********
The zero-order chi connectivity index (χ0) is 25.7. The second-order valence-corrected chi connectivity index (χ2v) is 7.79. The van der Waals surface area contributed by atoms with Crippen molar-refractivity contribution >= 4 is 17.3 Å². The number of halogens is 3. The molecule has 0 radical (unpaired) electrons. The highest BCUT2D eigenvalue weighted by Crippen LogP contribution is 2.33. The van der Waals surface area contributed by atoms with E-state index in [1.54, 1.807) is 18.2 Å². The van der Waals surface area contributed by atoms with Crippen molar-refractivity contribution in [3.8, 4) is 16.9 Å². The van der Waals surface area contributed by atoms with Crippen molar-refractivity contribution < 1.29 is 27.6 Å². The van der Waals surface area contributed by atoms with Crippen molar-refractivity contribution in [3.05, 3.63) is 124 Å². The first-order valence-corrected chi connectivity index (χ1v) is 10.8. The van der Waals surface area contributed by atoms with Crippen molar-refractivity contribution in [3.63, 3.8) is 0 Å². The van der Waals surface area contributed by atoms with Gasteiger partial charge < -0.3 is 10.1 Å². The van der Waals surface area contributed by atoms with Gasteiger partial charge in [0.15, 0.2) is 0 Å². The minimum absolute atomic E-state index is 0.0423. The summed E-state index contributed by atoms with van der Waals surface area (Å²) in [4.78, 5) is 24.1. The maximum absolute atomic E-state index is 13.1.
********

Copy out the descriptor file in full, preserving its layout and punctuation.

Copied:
The zero-order chi connectivity index (χ0) is 25.7. The second-order valence-corrected chi connectivity index (χ2v) is 7.79. The van der Waals surface area contributed by atoms with Crippen molar-refractivity contribution >= 4 is 17.3 Å². The number of halogens is 3. The molecule has 0 radical (unpaired) electrons. The highest BCUT2D eigenvalue weighted by Crippen LogP contribution is 2.33. The van der Waals surface area contributed by atoms with E-state index in [1.54, 1.807) is 18.2 Å². The van der Waals surface area contributed by atoms with Crippen molar-refractivity contribution in [3.8, 4) is 16.9 Å². The van der Waals surface area contributed by atoms with Crippen molar-refractivity contribution < 1.29 is 27.6 Å². The van der Waals surface area contributed by atoms with Crippen molar-refractivity contribution in [3.05, 3.63) is 124 Å². The first-order valence-corrected chi connectivity index (χ1v) is 10.8. The van der Waals surface area contributed by atoms with Crippen molar-refractivity contribution in [3.63, 3.8) is 0 Å². The van der Waals surface area contributed by atoms with Gasteiger partial charge < -0.3 is 10.1 Å². The van der Waals surface area contributed by atoms with Gasteiger partial charge in [0.15, 0.2) is 0 Å². The minimum absolute atomic E-state index is 0.0423. The summed E-state index contributed by atoms with van der Waals surface area (Å²) in [4.78, 5) is 24.1. The maximum absolute atomic E-state index is 13.1.